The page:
$job = Invoke-Command {start-sleep (get-random (1..500))} -AsJob -computername 'Vader','Vader','Vader' Get-Job $job.id | select -ExpandProperty childjobs



Now imagine that you are dealing with a lot of long-running process in background jobs in different servers. How can I  check the child jobs status ?(to check how it is going the process in each server)  ?

PowerShell 3.0,  2 new parameters was added. They are -IncludeChildJob –ChildJobState. Lets take a look in the –IncludeChildJob

If I run the same command and now get the job but with –IncludeChildJob  parameter :

$job = Invoke-Command {start-sleep (get-random (1..500))} -AsJob -computername 'Vader','Vader','Vader' Get-Job $job.id -IncludeChildJob


Cool !! Backing to our example, I have a lot of long-running process in background jobs in different servers. Now I want to know when they finished. I can use the example that I mentioned in the beginning of this post, but it will notify you only when all the child jobs finished because the event is subscribe to the father job. I want to be notifed for each child job in the process. Let´s say that I want to know when he process in each server finished.  The parameter –ChildJobState only will show for me the jobs with the specified state. I will not be notified.

Well, the idea is the same to the father job, I just need to go in each child job and register an event for each one :)

$job = Invoke-Command {start-sleep (get-random (1..500))} -AsJob -computername 'Vader','Vader','Vader' Get-Job $job.id -IncludeChildJob | % { Register-ObjectEvent -InputObject $_ -EventName StateChanged -MessageData $_.Id -SourceIdentifier "Job.Monitor$($_.id)" -Action { write-host "Job $($event.sender.id) has changed from $($event.SourceEventArgs.PreviousJobStateInfo.State) to $($event.SourceEventArgs.JobStateInfo.state)" -ForegroundColor Yellow if ($event.SourceEventArgs.JobStateInfo.state -eq 'Completed') { $eventSubscriber | Unregister-Event $eventSubscriber.Action | Remove-Job } } }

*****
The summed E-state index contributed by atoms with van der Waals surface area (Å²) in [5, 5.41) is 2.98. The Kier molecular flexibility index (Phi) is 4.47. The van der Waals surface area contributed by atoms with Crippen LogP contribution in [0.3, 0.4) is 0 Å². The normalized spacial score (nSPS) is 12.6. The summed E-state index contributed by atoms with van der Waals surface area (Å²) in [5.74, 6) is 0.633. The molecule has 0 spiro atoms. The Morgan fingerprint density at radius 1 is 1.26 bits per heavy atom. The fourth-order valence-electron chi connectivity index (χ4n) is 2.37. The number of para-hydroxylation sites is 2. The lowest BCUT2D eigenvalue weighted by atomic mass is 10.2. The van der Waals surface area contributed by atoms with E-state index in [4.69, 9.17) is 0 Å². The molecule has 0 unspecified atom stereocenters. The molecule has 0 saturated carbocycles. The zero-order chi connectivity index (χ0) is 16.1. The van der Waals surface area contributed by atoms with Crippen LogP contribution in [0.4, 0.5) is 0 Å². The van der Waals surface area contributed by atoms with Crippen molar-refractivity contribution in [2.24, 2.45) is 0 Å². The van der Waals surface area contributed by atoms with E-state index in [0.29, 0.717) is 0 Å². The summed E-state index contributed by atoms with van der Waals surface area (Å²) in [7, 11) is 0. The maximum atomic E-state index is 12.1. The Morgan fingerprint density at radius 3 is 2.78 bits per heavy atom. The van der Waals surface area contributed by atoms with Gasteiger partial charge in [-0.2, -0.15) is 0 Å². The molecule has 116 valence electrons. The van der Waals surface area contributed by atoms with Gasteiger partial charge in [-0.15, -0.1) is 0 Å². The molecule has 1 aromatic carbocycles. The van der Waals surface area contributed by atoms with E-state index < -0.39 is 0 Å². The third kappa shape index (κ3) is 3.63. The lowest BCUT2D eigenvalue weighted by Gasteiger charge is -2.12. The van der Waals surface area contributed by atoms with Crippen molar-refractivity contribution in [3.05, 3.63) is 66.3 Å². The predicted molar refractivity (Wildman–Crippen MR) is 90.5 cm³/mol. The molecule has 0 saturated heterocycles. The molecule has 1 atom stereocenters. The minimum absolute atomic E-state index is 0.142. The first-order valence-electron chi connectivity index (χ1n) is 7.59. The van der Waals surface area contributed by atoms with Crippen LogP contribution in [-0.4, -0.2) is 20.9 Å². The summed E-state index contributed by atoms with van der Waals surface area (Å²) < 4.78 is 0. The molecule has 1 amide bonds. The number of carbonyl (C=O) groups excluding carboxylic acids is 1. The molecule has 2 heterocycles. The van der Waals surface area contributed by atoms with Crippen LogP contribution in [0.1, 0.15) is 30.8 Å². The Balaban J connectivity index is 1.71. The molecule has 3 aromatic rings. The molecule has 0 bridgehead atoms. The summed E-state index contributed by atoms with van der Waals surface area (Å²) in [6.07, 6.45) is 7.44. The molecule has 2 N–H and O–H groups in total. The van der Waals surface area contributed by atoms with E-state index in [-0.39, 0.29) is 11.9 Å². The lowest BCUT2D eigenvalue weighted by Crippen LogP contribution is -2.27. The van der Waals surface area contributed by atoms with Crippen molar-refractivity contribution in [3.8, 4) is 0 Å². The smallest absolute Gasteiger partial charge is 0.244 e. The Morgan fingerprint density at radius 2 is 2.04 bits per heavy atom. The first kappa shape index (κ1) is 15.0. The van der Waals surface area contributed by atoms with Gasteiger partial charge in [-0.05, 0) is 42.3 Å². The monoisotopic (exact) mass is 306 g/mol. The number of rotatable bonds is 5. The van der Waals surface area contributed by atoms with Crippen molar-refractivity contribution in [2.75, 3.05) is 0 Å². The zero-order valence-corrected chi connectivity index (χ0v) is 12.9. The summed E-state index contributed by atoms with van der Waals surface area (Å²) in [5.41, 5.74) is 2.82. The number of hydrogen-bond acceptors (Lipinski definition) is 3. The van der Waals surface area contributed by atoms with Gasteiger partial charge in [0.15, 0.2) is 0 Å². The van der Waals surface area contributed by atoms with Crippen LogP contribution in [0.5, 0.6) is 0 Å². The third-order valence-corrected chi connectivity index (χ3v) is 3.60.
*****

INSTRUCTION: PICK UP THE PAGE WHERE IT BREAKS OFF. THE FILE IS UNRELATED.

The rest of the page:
if you are using PowerShell 4.0, you can use the new foreach method :)

$job = Invoke-Command {start-sleep (get-random (1..500))} -AsJob -computername 'Vader','Vader','Vader' (Get-Job $job.id -IncludeChildJob).foreach({ Register-ObjectEvent -InputObject $_ -EventName StateChanged -MessageData $_.Id -SourceIdentifier "Job.Monitor$($_.id)" -Action { write-host "Job $($event.sender.id) has changed from $($event.SourceEventArgs.PreviousJobStateInfo.State) to $($event.SourceEventArgs.JobStateInfo.state)" -ForegroundColor Yellow if ($event.SourceEventArgs.JobStateInfo.state -eq 'Completed') { $eventSubscriber | Unregister-Event $eventSubscriber.Action | Remove-Job } } })

Or you can do the same in the PowerShell 2.0, but expanding the property childjobs :

$job = Invoke-Command {start-sleep (get-random (1..500))} -AsJob -computername 'Vader','Vader','Vader' Get-Job $job.id | select -ExpandProperty childjobs | % { Register-ObjectEvent -InputObject $_ -EventName StateChanged -MessageData $_.Id -SourceIdentifier "Job.Monitor$($_.id)" -Action { write-host "Job $($event.sender.id) has changed from $($event.SourceEventArgs.PreviousJobStateInfo.State) to $($event.SourceEventArgs.JobStateInfo.state)" -ForegroundColor Yellow if ($event.SourceEventArgs.JobStateInfo.state -eq 'Completed') { $eventSubscriber | Unregister-Event $eventSubscriber.Action | Remove-Job } } }

Yes..I am using write-host. In this case as I just wanto to show in the screen, I dont need any output piped .

You can change the notification to send email, speak..whatever. It is up to you :)